First World War anti-aircraft weapon in its original wartime livery
As aircraft began to play an increasingly important part in warfare after 1914, anti-aircraft guns appeard in growing numbers. At first these were often improvised weapons, made by mounting field guns on high angle stands.
Later both sides developed specialized carriages and mountings for anti-aircraft guns. A common method was to fit the gun to a pedestal mounting, enabling it to be fired from the back of a lorry or any other wheeled platform.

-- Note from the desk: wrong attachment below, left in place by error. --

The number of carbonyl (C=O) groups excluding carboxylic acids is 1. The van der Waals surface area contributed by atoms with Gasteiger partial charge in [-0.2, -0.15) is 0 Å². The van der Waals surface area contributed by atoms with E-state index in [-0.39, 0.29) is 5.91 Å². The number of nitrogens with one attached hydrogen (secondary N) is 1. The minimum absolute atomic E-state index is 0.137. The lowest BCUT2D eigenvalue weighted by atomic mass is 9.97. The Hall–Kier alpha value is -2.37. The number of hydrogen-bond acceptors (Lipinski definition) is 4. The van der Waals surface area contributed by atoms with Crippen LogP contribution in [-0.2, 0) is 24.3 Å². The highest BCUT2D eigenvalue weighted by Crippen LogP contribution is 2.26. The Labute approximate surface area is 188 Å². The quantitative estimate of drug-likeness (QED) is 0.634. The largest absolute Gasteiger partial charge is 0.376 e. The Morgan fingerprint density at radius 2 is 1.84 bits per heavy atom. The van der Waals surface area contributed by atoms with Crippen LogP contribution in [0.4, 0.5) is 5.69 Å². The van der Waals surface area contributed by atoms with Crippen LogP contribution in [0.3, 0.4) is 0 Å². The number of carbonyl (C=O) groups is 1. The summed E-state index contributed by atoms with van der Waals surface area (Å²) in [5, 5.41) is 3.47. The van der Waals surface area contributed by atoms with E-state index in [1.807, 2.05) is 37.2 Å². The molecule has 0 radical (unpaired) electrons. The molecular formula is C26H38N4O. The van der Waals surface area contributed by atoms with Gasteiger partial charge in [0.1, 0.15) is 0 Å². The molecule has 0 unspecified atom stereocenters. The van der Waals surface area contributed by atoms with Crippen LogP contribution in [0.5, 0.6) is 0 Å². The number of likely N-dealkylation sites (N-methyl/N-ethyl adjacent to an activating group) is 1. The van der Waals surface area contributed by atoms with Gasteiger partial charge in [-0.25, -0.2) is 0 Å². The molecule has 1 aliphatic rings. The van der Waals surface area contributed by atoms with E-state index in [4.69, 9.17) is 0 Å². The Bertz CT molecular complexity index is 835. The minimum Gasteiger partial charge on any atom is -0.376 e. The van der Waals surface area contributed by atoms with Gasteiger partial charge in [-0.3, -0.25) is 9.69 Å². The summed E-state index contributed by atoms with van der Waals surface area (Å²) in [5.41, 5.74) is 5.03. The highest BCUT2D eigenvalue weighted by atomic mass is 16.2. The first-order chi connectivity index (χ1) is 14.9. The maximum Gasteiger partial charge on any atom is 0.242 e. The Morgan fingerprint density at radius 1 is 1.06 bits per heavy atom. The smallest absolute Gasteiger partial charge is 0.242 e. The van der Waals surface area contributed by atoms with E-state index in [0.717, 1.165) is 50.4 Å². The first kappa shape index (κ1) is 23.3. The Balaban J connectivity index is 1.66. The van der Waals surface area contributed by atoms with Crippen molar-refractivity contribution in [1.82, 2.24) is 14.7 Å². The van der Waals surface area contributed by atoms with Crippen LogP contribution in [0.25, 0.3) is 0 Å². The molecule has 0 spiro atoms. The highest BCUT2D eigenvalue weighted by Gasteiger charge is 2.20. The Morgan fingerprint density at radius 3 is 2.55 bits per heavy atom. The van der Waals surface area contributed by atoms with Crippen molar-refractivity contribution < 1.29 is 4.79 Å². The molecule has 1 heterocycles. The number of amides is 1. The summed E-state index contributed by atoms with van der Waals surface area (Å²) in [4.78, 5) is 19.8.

One of the standard weapons adopted for this purpose was the German 7.7cm field gun. A high percentage of the 1,600 Allied aircraft brought down by anti-aircraft fire in the First World War fell to 7.7cm guns.
This example is the L/35 Model 1916 variant of the 7.7cm Sockelflak or pedestal-mounted anti-aircraft gun. It saw service on the Western Front in the latter half of the war and was acquired by the Museum from the War Office in 1920. It was originally transported on a special wheeled carriage wich, when detached from its limber, formed a flat and relatively stable platform for firing.
CALIBRE: 3 inches (7,6 cm)
WEIGHT IN ACTION: 4537 lb (2,058 kg)
MAXIMUM EFFECTIVE CEILING: 15,584 feet (4,750 m)
RATE OF FIRE: 20 to 25 rounds per minute
AMMUNITON: 15 lb (6,8 kg) high explosive